Piano Virtuoso Gives Steinway a Good Workout
“Her technical skills were impressive. Everything about her performance felt deeply personal, and her virtuosity was put to good service.”
“One’s eyes could see that Walters was playing from the heart, but one’s ears knew it best – this was no mere exhibition of skills: this was music, beautiful music.”
“Expressive and musical, her playing subtle and nuanced, the music breathed.”
Acclaimed classical piano virtuoso Teresa Walters presented her solo program to an appreciative Schuler Theater audience last Thursday night, Oct. 2, in the first performance of this year’s Arts & Humanities Council’s six show performing arts series.
The longtime New York City resident was raised on a farm in the American Midwest, began studying piano and a world map at age four, and has now given concerts tours throughout the world.
Earlier this year, the New York Times wrote, “Teresa Walters has performed on six continents and has earned the highest praise, deserving to be in the top tier of piano soloists in the world. Aptly nicknamed “The International First Lady of Piano,’ and overwhelmingly popular with audiences, this virtuoso discusses the music in her engaging manner before she performs.”
She used a microphone standing ten feet from the piano on the Shuler Theater stage to introduce each composer and composition to her audience. She has actually registered a trademark for these “Keynote Comments,” and they were very helpful for the audience in appreciating each piece she performed.
The first half – featuring works by Beethoven, Chopin, Liszt, and Clara and Robert Schumann- gave the Shuler’s beautiful Steinway grand piano a robust workout. Her technical skills were impressive. The 44 minute first half was followed by an intermission. She returned in a long, slinky red gown that was gorgeous against the Shuler’s painted backdrop of an ornate Italian villa. She was animated and conversational, saying of the costume change, “Now you know how I spent intermission. How did you spend yours?”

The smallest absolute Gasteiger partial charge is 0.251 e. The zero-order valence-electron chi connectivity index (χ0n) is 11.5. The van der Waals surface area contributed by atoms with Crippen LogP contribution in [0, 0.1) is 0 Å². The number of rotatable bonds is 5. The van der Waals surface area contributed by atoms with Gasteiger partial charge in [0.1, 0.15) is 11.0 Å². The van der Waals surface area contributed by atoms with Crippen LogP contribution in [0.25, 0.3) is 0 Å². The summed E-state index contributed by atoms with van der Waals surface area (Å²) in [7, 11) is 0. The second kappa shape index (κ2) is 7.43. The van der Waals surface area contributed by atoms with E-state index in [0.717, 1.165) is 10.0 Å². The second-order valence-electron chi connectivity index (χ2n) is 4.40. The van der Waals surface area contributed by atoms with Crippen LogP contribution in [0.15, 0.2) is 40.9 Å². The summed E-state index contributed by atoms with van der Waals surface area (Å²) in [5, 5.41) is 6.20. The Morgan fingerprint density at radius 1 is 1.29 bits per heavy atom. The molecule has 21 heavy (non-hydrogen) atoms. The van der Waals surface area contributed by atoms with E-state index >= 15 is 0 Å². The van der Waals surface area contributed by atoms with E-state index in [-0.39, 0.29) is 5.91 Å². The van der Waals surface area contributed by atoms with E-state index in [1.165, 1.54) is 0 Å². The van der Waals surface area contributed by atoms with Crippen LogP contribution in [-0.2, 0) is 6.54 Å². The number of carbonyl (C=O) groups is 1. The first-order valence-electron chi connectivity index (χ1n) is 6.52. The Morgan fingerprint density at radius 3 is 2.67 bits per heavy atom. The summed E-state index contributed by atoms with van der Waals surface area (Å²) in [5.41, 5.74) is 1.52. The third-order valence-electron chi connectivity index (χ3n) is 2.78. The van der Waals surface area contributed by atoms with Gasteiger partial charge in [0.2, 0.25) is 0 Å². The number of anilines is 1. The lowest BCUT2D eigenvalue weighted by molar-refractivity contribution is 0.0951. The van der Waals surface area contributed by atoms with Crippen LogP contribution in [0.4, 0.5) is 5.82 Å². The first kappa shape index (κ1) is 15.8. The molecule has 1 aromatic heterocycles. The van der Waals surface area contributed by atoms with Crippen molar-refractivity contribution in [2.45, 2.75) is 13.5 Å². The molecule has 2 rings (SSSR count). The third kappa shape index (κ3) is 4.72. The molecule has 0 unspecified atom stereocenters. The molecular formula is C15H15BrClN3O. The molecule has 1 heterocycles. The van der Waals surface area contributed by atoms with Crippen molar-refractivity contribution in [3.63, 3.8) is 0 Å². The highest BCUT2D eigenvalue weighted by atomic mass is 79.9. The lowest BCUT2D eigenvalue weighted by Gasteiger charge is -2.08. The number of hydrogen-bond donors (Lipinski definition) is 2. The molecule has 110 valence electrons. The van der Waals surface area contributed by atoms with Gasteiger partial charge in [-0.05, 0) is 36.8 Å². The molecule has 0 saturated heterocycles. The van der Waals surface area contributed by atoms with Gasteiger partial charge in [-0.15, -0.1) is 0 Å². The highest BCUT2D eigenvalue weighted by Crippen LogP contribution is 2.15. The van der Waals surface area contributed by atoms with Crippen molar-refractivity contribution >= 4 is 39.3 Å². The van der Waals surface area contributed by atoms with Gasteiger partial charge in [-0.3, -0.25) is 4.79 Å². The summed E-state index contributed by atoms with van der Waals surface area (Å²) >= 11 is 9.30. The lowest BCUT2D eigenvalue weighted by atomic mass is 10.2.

The second half approached the sublime. Walters came to life, even more expressive and musical, her playing subtle and nuanced. The music breathed.
She limited herself to two extended pieces after intermission. The first was a Franz Liszt adaptation of a sonnet by Petrarch, the master poet of the Italian Renaissance. One’s eyes could see that Walters was playing from the heart, but one’s ears knew it best – this was no longer an exhibition of skills: this was music, beautiful music.
She closed with “An American Kaleidoscope” her arrangement of themes from George Gershwin’s “Rhapsody in Blue” woven with elements of two early American compositions that included motifs from “The Star-Spangled Banner” from Gottschalk’s Union Paraphrase and “My Country “Tis of Thee.” Rather than today’s too-familiar bombastic patriotism, here was Americana that ran through blood veins to provoke a profound love of country. It was as Gershwin described it, “a kaleidoscope vision of America”, enhanced by subtly patriotic musical motifs added by Walters. Everything about her performance felt deeply personal, and her virtuosity was put to good service.
“An American Kaleidoscope” lasted a glorious 20 minutes and won Walters an encore, for which she chose another composition based on early American folk music. “Songs of Jubilee,” arranged for solo piano by Afro-British composer Samuel Coleridge-Taylor, explored themes of finding one’s promised land, the safe sanctity of home and homeland. The slow, melodic piece continued the depth of feeling and expressiveness that Walters brought to her program and earned her a standing ovation from the Shuler Theater audience.